The Availability metric is the first element of Overall Equipment Effectiveness (OEE). Part 1 of this series suggests that to assure the integrity of this metric, one must calculate Availability as total running hours in a year divided by 8,760, and account for all planned and unplanned unavailability that may be equipment, production and/or marketing induced. Part 2 of this series addresses incorrect equipment design, excessive or insufficient preventive maintenance, poorly executed preventive maintenance, and wrong or insufficient inspections and monitoring as equipment-induced causes for unplanned unavailability.

By Drew Troyer, CRE, CMRP

This article will focus on the balance of the equipment-induced causes of unavailability: ineffective or inefficient work planning; poorly executed corrective maintenance; MRO supply chain quality; and MRO-supply- chain disruption.

The dark green boxes are addressed in this article. The light blue boxes were discussed in Part 2 of the series.

♦   Ineffective or Inefficient Work Planning. The purpose of maintenance-work planning is to reduce the amount of time equipment is shut down and unavailable to complete maintenance work. It relies heavily on what’s commonly referred to as Front-End Loading (FEL), which involves separating maintenance tasks into internal and external activities. Internal activities are those that can only be done while the machine is shut down. External activities can be done in advance as prep work before the machine is shut down. We try to convert internal activities into external activities and streamline as much as possible.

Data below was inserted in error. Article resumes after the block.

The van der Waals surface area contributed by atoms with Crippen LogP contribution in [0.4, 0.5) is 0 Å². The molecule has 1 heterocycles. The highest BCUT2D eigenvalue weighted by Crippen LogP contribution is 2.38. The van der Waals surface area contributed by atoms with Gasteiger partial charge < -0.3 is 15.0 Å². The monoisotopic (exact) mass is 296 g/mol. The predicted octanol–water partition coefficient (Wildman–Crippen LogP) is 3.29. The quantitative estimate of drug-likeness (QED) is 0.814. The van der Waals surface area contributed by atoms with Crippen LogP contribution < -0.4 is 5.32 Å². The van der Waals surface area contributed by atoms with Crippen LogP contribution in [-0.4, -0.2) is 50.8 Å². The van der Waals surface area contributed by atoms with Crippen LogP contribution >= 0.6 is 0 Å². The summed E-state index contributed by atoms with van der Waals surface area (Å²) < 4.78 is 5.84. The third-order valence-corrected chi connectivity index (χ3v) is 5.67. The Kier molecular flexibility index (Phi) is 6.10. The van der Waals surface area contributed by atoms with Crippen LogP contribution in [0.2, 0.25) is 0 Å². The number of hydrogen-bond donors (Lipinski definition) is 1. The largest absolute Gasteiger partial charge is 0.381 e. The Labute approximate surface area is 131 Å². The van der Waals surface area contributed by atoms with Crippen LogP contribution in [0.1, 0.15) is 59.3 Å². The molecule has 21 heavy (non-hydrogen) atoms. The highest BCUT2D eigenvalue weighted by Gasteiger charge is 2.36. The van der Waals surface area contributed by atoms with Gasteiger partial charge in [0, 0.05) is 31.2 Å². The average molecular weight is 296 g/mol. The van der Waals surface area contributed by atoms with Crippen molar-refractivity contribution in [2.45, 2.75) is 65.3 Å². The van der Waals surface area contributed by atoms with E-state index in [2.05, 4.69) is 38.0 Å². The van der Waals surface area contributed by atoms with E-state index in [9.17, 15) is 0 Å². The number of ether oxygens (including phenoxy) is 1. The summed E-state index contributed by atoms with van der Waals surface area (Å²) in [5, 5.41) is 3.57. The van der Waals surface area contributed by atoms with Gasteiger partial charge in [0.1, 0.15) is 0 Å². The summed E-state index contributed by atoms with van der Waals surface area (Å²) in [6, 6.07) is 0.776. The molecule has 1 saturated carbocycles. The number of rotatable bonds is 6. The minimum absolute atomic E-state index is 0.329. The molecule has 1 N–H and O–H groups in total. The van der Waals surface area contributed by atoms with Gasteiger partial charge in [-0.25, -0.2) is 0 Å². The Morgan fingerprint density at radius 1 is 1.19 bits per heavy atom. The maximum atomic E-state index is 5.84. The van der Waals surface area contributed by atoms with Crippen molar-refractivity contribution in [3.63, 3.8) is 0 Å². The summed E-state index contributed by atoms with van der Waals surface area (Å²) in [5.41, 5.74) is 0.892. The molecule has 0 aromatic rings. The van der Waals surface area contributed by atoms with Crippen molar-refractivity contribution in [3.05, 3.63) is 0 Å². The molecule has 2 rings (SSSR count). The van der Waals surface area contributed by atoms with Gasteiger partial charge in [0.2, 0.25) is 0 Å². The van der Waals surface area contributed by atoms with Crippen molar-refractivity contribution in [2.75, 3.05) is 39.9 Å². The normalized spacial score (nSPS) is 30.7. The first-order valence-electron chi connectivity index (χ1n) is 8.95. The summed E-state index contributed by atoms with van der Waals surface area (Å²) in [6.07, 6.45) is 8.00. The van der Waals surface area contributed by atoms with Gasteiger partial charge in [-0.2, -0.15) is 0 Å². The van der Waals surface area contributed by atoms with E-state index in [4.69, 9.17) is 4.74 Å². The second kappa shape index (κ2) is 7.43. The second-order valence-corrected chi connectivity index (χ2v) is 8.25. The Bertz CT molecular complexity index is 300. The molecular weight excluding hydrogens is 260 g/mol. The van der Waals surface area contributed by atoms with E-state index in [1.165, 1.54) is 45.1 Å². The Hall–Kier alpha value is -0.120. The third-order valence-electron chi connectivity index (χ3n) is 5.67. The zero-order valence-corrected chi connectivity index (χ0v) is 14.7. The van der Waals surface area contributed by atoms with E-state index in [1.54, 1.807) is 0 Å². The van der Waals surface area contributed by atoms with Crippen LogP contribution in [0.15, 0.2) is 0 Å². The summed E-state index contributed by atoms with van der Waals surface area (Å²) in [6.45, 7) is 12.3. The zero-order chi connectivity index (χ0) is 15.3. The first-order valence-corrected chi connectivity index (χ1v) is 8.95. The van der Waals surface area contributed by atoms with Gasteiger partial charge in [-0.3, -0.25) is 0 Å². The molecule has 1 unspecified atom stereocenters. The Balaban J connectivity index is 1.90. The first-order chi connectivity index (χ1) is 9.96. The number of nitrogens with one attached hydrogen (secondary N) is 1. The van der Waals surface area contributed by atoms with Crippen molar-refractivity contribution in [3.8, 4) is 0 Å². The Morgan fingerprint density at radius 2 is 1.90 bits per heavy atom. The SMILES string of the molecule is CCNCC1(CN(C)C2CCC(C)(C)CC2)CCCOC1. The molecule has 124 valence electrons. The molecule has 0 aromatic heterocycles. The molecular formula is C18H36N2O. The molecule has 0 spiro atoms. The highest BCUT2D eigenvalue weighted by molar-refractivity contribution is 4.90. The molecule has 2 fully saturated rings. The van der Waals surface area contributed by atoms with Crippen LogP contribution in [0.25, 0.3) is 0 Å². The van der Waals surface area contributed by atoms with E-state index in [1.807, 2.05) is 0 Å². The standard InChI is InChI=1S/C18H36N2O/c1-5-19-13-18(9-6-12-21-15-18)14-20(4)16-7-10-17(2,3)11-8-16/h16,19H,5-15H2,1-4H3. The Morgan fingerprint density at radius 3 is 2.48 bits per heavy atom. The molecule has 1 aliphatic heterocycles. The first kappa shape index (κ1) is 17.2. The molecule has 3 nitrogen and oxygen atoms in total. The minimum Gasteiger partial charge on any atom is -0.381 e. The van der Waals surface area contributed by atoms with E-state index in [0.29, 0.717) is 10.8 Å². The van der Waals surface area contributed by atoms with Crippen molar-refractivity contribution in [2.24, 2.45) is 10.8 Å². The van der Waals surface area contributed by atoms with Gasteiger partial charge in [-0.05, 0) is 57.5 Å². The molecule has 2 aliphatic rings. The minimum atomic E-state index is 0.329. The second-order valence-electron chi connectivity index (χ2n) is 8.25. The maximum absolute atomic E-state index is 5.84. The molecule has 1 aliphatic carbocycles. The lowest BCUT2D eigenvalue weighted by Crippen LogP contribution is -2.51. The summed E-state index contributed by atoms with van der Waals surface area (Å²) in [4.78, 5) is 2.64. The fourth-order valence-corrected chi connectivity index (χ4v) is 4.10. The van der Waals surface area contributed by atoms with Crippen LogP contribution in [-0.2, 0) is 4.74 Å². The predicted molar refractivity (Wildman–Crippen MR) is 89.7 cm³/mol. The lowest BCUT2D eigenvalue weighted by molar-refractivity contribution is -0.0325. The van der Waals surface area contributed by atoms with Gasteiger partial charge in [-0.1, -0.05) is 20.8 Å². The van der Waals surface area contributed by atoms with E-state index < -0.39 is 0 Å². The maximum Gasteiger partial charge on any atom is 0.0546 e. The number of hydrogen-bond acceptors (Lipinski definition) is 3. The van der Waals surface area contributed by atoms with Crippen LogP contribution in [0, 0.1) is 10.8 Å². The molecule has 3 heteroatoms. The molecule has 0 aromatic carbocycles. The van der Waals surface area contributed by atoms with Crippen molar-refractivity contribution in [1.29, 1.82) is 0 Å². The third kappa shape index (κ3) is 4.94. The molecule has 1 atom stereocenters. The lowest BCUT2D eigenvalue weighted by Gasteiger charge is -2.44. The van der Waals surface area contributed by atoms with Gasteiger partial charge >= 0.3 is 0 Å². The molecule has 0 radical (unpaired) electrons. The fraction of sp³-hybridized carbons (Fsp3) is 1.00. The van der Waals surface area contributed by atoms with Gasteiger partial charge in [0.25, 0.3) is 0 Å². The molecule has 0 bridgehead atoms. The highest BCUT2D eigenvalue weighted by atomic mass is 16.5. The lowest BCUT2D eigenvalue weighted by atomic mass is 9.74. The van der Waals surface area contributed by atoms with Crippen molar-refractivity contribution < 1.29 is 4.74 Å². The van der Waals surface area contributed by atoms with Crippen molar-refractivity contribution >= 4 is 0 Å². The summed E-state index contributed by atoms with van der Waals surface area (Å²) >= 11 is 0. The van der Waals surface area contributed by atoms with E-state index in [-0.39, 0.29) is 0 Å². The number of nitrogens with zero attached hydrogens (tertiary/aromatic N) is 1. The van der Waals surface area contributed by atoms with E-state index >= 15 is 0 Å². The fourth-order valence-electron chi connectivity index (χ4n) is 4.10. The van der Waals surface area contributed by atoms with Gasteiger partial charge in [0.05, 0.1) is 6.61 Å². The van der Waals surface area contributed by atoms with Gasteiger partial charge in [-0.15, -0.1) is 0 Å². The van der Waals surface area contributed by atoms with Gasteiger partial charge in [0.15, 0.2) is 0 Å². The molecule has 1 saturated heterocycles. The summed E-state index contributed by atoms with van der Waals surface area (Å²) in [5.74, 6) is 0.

Common external tasks for completing maintenance work include: erecting scaffolding and other pre-work; sourcing, kitting and staging materials required to execute maintenance; sourcing and, in some cases, staging special tools required to complete the work, organizing required labor, including contracted. As part of the FEL process, it’s also common to negotiate with production to gain access to a machine on a specified date and at a specified time. We plan for a machine to be unavailable for a specific amount of time to execute maintenance. If this time is exceeded, the extra time is counted as unplanned unavailability time.

As an example, let’s say we plan to replace the electric motor on a pump and estimate the job will take four hours. We then gain access to the machine with production during a normal production day. If we planned the job well, we’ll complete the repairs and return the asset to production within the estimated 4-hr. period. What happens, though, if our FEL process fails to ensure we have the necessary parts, tools, permits, and/or manpower, and it takes seven hours, not four, to complete the job? In that scenario, we incur four hours of planned unavailability and three hours of unplanned availability.